The Spanish Grand Prix was a much calmer affair than the four races that preceded it in 2019, but had the same result as the rest – Mercedes winning with a one-two finish. Lewis Hamilton overturned a qualifying defeat to Valtteri Bottas to earn success when it mattered most in the race.
Ferrari's challenge fizzled out early in the weekend, but the midfield battle was as tense as ever in what might be our final trip to the Circuit de Catalunya for a while.
Missed out on Q3 by four hundredths of a second, but might have fancied climbing a few places with free tyre choice. Alas, he dropped to 16th on the first lap and his race ended 20 laps early when an attempt up the inside of Lance Stroll at Turn 2 led to a collision between them.
The Canadian's run of Q1 eliminations has now stretched to nine races and there was no lightning start to soften the blow this time. Norris pointed the finger at Stroll over his collision, but he was ahead on the track. Regardless, the stewards deemed it a racing incident.
Qualified an enormous 1.2 seconds behind his team-mate and continued his run of finishing last on the track. The weekend also came with reports that Kubica might not see out the season at Williams. It's certainly not going well.
Qualified within four tenths of the pack to suggest both he and Williams are making some progress. Still they were lapped before the chequered flag, in the mere 13 laps between the safety car coming in and the race ending.
Pitted after just six laps as Alfa Romeo tried to make strategy gains, but it only served to undo a solid launch from the Italian and he spent most of the race in front of just the Williams.
Outqualified Stroll yet again but failed to make an impression on the race, doing little else other than holding position.
The big loser at the start as the Finn's rallying skills were put to the test in the gravel after going locking up on the run up to Turn 4, dropping him to 20th in the process. Failed to score points for the first time this season.
Had to contend with a pit-lane start after crashing in qualifying, going on to race a second anonymous event in a row – not what Renault were after in 2019.
Dropped three spots on the grid after his embarrassing crash with Daniil Kvyat in Azerbaijan. Was freed by the team to pass Hulkenberg and have a crack at those ahead, which shows he was at least the quicker Renault driver.
Might have snuck the final points place away from Romain Grosjean with an extra lap or two, but had to settle for 11th.
Superb through Friday and Saturday to suggest that Haas might even push the Red Bull of Pierre Gasly. That didn't quite materialise in qualifying or the race and then lost out to his team-mate Kevin Magnussen, dropping further down the order after contact between them.
Finished where he started, but that wasn't the full story for Kvyat. Toro Rosso's slightly botched double-stack pit-stop put him out of position, but a spectacular overtake around the outside of Raikkonen at Turn 4 set the tone for a fine recovery, which included a couple more passes.
Sainz was one of the biggest benefactors of the safety car, partly brought out by his McLaren team-mate, of course, to continue his run of scoring in his home race to five attempts.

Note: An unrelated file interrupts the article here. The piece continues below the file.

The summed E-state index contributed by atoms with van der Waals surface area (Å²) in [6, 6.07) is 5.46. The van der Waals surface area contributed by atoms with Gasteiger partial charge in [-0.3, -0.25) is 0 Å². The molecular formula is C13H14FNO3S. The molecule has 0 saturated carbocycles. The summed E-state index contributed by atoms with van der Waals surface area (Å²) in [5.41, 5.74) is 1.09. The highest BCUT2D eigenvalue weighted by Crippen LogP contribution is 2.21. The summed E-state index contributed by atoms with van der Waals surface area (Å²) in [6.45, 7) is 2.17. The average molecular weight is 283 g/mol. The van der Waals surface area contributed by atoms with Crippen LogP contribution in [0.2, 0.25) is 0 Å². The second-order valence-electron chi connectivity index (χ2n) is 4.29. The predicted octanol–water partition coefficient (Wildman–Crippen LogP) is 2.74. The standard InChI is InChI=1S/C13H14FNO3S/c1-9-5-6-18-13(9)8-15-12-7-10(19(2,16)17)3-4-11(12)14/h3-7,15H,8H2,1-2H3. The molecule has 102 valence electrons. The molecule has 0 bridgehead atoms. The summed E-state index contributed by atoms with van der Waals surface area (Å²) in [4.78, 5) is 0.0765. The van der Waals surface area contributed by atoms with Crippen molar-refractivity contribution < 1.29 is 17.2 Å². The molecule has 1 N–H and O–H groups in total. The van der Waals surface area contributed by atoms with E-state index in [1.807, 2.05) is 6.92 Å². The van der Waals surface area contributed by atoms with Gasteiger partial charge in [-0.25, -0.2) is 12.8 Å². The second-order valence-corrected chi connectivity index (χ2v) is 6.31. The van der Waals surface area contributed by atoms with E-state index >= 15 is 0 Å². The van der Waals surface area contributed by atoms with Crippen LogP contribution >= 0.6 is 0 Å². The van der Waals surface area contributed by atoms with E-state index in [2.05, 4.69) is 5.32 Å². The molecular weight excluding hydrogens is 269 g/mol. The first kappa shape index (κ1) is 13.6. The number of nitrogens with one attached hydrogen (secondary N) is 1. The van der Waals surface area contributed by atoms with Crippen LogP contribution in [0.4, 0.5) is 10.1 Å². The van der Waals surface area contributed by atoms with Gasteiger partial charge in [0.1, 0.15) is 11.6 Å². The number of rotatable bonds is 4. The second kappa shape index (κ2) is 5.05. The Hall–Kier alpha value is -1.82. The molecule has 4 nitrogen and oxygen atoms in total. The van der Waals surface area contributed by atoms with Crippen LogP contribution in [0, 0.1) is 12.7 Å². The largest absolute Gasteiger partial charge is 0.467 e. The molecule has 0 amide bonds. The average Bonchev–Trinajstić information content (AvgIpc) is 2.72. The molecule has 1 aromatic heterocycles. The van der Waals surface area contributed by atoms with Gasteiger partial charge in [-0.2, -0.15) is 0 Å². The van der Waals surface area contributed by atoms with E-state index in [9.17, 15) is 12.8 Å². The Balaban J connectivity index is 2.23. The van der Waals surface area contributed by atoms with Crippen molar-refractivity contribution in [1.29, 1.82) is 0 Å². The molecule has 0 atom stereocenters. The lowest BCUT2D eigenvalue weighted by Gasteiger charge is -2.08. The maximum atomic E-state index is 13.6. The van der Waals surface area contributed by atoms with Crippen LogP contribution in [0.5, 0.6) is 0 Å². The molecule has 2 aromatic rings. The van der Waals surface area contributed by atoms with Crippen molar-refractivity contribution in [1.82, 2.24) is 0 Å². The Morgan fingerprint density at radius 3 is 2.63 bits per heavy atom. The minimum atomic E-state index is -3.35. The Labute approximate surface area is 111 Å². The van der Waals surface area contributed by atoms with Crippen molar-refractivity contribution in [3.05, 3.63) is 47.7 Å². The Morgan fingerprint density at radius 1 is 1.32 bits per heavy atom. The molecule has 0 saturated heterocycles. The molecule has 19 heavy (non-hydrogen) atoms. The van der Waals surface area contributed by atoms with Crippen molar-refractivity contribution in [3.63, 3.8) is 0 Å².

You have to admire the Dane's willingness to get his elbows out, even on his team-mate, although it might have caused a few donations to Guenther Steiner's swear jar. K-Mag is 'best of the rest' in the standings, with just two scores this year. Few would bet against him holding that spot at the end of the year right now.
The Frenchman hit par for the second time this season as he featured on the coattails of the leading pack in both qualifying and the race. Had a crack at taking fifth place of Charles Leclerc at the safety car restart, but just fell short.
Compromised his qualifying with an extra Q2 run that meant he only had one crack at Q3. Not as serious as Baku, but two sloppy Saturdays in a row show that the 21-year-old still has plenty to learn in the fight for honours. It perhaps also had an impact on his race as Ferrari tried a one-stopper that looked grim until the safety car prompted a change.
Vettel himself admitted after the race that he only had one shot at making anything happen, it had to be off the line or not at all. The German can be forgiven for locking up a touch while going three-wide into Turn 1, although the move also held up Leclerc at the launch and for a few laps afterwards. He can't be blamed for Ferrari's dithering on the pit-wall.
Once again, Verstappen got the absolute maximum out of the RB15 and then a little more. This was evidence of the Dutchman's growing maturity too, holding back a shade off the line and then pouncing once Vettel had made an error and blocked Leclerc in the process, sweeping by the red cars and putting himself in position to take a second podium of the year against the odds.
A six-tenths victory in qualifying should not be ignored, neither should three pole positions in a row. However, only one of those poles has been turned into victory, with sluggish launches to blame each time. Even Bottas' win in Baku came after just managing to hang onto P1 after a slower getaway than his team-mate.
Put in a wretched lap at the first attempt in Q3 by his standards and couldn't catch Bottas on the second run as gravel on the circuit compromised everyone. Turned it around on raceday, however with the minimum of fuss. Even a safety car couldn't interrupt the flow of Hamilton, who also took his first fastest-lap bonus point of the year as he took back top spot in the championship from Bottas.